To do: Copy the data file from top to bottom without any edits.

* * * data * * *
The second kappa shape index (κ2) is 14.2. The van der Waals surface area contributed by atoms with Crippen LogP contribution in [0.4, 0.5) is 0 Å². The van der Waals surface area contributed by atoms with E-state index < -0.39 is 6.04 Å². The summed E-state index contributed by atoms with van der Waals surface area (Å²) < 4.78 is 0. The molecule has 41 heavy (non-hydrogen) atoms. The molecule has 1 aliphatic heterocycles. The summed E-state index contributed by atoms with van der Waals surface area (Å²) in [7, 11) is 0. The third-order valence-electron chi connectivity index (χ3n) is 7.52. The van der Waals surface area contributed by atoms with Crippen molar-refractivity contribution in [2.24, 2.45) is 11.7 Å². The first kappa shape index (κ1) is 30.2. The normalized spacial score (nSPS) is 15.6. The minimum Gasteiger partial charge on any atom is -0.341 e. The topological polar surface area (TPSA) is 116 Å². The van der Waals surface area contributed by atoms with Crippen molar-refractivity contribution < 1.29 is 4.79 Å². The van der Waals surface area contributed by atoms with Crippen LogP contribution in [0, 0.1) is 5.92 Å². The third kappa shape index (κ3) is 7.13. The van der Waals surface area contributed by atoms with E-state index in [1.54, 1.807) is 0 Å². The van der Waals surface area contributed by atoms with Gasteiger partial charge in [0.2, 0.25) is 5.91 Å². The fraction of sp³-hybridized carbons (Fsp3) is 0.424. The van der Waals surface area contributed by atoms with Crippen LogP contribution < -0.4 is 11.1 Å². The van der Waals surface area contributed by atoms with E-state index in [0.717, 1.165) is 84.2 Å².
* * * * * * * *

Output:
The second kappa shape index (κ2) is 14.2. The van der Waals surface area contributed by atoms with Crippen LogP contribution in [0.4, 0.5) is 0 Å². The van der Waals surface area contributed by atoms with E-state index < -0.39 is 6.04 Å². The summed E-state index contributed by atoms with van der Waals surface area (Å²) < 4.78 is 0. The molecule has 41 heavy (non-hydrogen) atoms. The molecule has 1 aliphatic heterocycles. The summed E-state index contributed by atoms with van der Waals surface area (Å²) in [7, 11) is 0. The third-order valence-electron chi connectivity index (χ3n) is 7.52. The van der Waals surface area contributed by atoms with Crippen molar-refractivity contribution in [2.24, 2.45) is 11.7 Å². The first kappa shape index (κ1) is 30.2. The normalized spacial score (nSPS) is 15.6. The minimum Gasteiger partial charge on any atom is -0.341 e. The topological polar surface area (TPSA) is 116 Å². The van der Waals surface area contributed by atoms with Crippen molar-refractivity contribution < 1.29 is 4.79 Å². The van der Waals surface area contributed by atoms with Crippen LogP contribution in [0, 0.1) is 5.92 Å². The third kappa shape index (κ3) is 7.13. The van der Waals surface area contributed by atoms with E-state index in [1.54, 1.807) is 0 Å². The van der Waals surface area contributed by atoms with Gasteiger partial charge in [0.2, 0.25) is 5.91 Å². The fraction of sp³-hybridized carbons (Fsp3) is 0.424. The van der Waals surface area contributed by atoms with Crippen LogP contribution < -0.4 is 11.1 Å². The van der Waals surface area contributed by atoms with E-state index in [0.717, 1.165) is 84.2 Å².